Various reports mention that Twitter is analyzing the acquisition offer by Elon Musk from another perspective , who has managed to raise 46.5 billion dollars for this operation.
It seems to go. Twitter is already internally discussing Elon Musk ‘s multi-million dollar offer to acquire 100% of the company’s assets. After several days reporting back and forth on the subject, the talks between the board of directors and the South African businessman are already in the “final phase”.
Various reports suggest that Twitter is already fine-tuning the details for the final sale, and that the board of directors has changed its position on giving control to Musk , who acquired 9.2% of shares a few weeks ago.
According to the New York Times , the eleven members of the company have met with Elon Musk privately, and an agreement could become official this Monday.
Where does Elon Musk get the money from?
Last Thursday, Musk publicly presented his financing scheme for the final purchase of Twitter . As stated in the declaration, Morgan Stanley agreed to cover 13 billion dollars, while 12.5 billion was obtained as a loan from Tesla , an operation that would put him at the limit to access a new credit against shares.
To this sum are added the 21 billion dollars in cash that the businessman has to cover the total amount.
“The end of Twitter as a public company”
Reuters notes that the acquisition is one step away from completion after the offer made by Musk , although there is still a chance that the deal could be canceled at the last minute, according to sources consulted.
So far, the social network led by ParaG Agrawal , CEO of Twitter and successor to Jack Dorsey in office, has been leveraging a series of measures that seek to increase the company’s income under subscription and direct monetization models.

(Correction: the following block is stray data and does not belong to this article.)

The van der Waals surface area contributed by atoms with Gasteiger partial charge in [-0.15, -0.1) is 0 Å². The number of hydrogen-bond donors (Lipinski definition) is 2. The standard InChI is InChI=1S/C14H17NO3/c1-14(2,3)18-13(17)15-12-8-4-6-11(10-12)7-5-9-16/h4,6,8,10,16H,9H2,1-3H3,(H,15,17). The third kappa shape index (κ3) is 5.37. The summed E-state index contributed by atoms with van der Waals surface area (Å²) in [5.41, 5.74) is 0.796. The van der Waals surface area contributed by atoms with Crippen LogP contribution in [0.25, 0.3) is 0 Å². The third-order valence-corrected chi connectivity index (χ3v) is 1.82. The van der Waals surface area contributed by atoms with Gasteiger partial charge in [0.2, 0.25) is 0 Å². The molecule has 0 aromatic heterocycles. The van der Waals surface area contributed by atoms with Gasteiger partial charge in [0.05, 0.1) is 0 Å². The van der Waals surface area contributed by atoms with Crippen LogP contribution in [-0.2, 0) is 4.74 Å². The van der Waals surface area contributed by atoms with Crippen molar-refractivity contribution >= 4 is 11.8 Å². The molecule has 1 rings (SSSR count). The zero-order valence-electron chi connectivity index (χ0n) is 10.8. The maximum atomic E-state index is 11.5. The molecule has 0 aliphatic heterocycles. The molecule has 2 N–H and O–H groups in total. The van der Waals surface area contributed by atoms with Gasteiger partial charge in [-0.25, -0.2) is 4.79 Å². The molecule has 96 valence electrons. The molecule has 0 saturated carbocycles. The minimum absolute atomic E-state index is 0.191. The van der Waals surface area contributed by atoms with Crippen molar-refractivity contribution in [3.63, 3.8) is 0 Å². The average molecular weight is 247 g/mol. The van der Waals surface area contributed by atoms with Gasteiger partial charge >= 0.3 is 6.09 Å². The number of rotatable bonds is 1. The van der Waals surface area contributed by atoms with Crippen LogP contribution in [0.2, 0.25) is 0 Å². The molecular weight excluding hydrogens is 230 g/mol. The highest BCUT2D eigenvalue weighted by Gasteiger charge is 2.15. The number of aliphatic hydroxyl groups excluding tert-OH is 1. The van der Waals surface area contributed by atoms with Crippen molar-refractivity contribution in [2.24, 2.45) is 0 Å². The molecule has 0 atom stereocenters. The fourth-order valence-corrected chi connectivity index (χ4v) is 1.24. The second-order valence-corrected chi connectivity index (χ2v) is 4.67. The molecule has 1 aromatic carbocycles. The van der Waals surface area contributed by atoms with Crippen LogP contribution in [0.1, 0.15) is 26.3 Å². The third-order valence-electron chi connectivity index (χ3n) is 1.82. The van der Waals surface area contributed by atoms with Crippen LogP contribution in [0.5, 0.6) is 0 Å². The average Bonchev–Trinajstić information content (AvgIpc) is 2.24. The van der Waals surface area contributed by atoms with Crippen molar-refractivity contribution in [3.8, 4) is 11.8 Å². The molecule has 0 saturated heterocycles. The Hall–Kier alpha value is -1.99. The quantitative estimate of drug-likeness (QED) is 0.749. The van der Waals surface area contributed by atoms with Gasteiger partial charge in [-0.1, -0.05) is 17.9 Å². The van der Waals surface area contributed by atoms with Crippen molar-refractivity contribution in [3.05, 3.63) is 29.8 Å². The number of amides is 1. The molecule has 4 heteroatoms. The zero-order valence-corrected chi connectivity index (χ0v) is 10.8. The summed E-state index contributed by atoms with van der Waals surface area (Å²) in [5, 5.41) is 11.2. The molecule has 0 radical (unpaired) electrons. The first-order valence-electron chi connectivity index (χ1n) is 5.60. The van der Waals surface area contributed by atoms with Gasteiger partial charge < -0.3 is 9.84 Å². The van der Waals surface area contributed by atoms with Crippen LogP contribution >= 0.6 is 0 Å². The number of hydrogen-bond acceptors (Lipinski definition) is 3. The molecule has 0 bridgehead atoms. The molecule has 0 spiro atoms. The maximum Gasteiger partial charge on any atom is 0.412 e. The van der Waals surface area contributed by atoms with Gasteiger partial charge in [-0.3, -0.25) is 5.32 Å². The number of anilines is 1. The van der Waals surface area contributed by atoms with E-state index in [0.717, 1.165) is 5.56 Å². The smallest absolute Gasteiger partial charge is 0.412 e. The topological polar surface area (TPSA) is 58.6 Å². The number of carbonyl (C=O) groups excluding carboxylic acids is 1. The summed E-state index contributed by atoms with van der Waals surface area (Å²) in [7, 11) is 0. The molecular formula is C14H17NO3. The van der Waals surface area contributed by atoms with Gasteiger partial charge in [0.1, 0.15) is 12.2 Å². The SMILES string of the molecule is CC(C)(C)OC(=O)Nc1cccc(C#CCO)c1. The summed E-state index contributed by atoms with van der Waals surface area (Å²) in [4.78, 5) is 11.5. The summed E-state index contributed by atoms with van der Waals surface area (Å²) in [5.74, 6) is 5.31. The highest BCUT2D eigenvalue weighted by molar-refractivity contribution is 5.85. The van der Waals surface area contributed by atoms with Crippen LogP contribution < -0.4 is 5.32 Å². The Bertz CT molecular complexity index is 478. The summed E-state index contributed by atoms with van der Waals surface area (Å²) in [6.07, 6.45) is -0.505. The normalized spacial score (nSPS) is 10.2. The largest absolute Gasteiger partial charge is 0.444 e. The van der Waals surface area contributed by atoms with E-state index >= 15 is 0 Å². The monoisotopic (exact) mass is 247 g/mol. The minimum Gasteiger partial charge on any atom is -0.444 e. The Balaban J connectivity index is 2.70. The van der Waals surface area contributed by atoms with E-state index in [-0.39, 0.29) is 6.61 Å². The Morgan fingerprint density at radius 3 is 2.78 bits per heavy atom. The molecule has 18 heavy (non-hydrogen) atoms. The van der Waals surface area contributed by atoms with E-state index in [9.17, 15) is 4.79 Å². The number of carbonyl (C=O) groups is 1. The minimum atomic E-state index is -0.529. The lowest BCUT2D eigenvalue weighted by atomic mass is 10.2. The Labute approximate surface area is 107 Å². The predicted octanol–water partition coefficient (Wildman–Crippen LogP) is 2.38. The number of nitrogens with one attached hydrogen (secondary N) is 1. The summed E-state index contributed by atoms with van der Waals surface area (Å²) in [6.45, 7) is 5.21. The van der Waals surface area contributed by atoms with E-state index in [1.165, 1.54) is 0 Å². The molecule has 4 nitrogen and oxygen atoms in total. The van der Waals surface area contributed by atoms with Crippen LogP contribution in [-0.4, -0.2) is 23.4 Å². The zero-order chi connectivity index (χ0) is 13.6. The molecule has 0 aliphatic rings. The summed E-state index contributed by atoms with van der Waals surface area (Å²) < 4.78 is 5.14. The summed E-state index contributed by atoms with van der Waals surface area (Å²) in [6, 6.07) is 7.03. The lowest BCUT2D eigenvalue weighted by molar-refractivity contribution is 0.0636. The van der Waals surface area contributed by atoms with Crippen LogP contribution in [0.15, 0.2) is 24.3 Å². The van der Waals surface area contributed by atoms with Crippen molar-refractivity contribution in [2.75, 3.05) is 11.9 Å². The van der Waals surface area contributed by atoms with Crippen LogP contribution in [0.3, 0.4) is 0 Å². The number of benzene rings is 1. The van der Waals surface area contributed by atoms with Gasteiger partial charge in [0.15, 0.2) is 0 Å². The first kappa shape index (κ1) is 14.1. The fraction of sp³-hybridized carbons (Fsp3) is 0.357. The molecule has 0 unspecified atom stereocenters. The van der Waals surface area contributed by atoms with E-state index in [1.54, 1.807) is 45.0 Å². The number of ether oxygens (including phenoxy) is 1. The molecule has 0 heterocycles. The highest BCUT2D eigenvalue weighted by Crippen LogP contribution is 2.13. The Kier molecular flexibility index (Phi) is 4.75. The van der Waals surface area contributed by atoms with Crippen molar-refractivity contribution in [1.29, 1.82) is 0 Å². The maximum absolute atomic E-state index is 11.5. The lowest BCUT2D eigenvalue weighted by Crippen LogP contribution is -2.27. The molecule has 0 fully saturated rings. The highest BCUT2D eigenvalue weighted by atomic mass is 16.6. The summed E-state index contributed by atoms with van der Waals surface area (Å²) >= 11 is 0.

Although they are on track to achieve the projected results for 2023, the sale of the company would show that the current administration is not managing to increase that traction to generate money or make Twitter profitable in the short and medium term.
For the stock market, this sale could represent “the beginning of the end for Twitter as a public company with Musk probably now on track to acquire the company, unless a second bidder enters the mix,” according to Dan Ives, an analyst at of Wedbush Securities consulted by NYT.
Elon Musk and free speech issues
The Wall Street Journal points out that, during the meetings held between Elon Musk and some Twitter executives last Friday, issues associated with freedom of expression were discussed, an issue in which Musk would have confirmed his commitment to resolve them at the head of the company.
The meetings, held through video calls, would have caused a change of mentality in the directors of Twitter, who are discussing the offer on Monday. The outlet also notes that the deal could be announced today, according to its sources.
The crossroads of Twitter
After Musk’s announcement, Twitter has traded below the offer presented on April 14, which valued each share at $54.20. This indicator could be translated as a skeptical position of the shareholders regarding the possibility of selling the company.
However, after the announcement of the financing, the shares rose 4%, reaching $48.93.
The problem lies in the two paths, and this crossroads where Twitter is “inadvertently”. On the one hand, accepting Musk’s offer implies turning the company private and eliminating the participation of the current board of directors in future decisions, an issue that could be negotiated with Musk himself in these meetings.
The other path is not to accept the offer, a decision that triggers Musk’s withdrawal from the network and his investment as a shareholder, converting his 9.2% shares and reducing the price on the stock market.
This second option could fatally affect Twitter’s board, as shareholders expect there to be at least one response from the company to match or improve the coffers. Not accepting the offer necessarily implies that they are capable of remaining on the stock market.
In that case, the danger lies in time. Twitter must demonstrate that it can effectively present itself as solvent and profitable to investors. Since the company went public in 2013, it hasn’t made significant progress, and turning down Musk’s offer without an alternative that gives shareholders peace of mind is a huge risk for capital flight.